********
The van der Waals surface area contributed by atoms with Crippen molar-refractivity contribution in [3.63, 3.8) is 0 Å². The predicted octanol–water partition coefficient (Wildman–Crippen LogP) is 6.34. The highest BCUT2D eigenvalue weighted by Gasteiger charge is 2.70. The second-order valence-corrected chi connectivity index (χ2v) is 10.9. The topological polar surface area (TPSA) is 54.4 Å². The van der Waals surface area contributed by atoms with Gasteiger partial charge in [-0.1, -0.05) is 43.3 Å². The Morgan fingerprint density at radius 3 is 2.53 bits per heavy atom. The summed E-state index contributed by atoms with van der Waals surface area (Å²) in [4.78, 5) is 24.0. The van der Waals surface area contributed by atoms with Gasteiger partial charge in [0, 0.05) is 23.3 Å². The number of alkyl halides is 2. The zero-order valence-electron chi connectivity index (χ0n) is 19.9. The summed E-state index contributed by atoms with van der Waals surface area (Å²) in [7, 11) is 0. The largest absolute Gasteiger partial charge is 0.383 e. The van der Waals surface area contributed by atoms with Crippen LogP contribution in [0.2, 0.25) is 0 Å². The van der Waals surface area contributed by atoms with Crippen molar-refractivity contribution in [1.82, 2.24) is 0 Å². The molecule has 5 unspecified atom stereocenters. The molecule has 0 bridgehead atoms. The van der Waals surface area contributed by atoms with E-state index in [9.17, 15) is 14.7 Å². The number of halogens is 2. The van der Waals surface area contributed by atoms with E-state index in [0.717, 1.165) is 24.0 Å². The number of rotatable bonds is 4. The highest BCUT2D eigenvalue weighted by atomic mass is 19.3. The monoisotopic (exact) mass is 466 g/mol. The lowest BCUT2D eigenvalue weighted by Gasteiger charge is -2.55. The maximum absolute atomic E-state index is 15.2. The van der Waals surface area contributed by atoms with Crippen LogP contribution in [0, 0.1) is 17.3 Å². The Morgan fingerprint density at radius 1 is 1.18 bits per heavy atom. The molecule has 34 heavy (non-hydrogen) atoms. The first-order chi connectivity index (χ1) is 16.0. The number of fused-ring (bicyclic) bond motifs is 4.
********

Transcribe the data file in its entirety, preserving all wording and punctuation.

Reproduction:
The van der Waals surface area contributed by atoms with Crippen molar-refractivity contribution in [3.63, 3.8) is 0 Å². The predicted octanol–water partition coefficient (Wildman–Crippen LogP) is 6.34. The highest BCUT2D eigenvalue weighted by Gasteiger charge is 2.70. The second-order valence-corrected chi connectivity index (χ2v) is 10.9. The topological polar surface area (TPSA) is 54.4 Å². The van der Waals surface area contributed by atoms with Gasteiger partial charge in [-0.1, -0.05) is 43.3 Å². The Morgan fingerprint density at radius 3 is 2.53 bits per heavy atom. The summed E-state index contributed by atoms with van der Waals surface area (Å²) in [4.78, 5) is 24.0. The van der Waals surface area contributed by atoms with Gasteiger partial charge in [0, 0.05) is 23.3 Å². The number of alkyl halides is 2. The zero-order valence-electron chi connectivity index (χ0n) is 19.9. The summed E-state index contributed by atoms with van der Waals surface area (Å²) in [7, 11) is 0. The largest absolute Gasteiger partial charge is 0.383 e. The van der Waals surface area contributed by atoms with Crippen LogP contribution in [0.2, 0.25) is 0 Å². The van der Waals surface area contributed by atoms with Crippen molar-refractivity contribution in [1.82, 2.24) is 0 Å². The molecule has 5 unspecified atom stereocenters. The molecule has 0 bridgehead atoms. The van der Waals surface area contributed by atoms with E-state index in [9.17, 15) is 14.7 Å². The number of halogens is 2. The van der Waals surface area contributed by atoms with E-state index in [0.717, 1.165) is 24.0 Å². The number of rotatable bonds is 4. The highest BCUT2D eigenvalue weighted by atomic mass is 19.3. The monoisotopic (exact) mass is 466 g/mol. The lowest BCUT2D eigenvalue weighted by Gasteiger charge is -2.55. The maximum absolute atomic E-state index is 15.2. The van der Waals surface area contributed by atoms with Crippen LogP contribution in [0, 0.1) is 17.3 Å². The Morgan fingerprint density at radius 1 is 1.18 bits per heavy atom. The molecule has 34 heavy (non-hydrogen) atoms. The first-order chi connectivity index (χ1) is 16.0. The number of fused-ring (bicyclic) bond motifs is 4.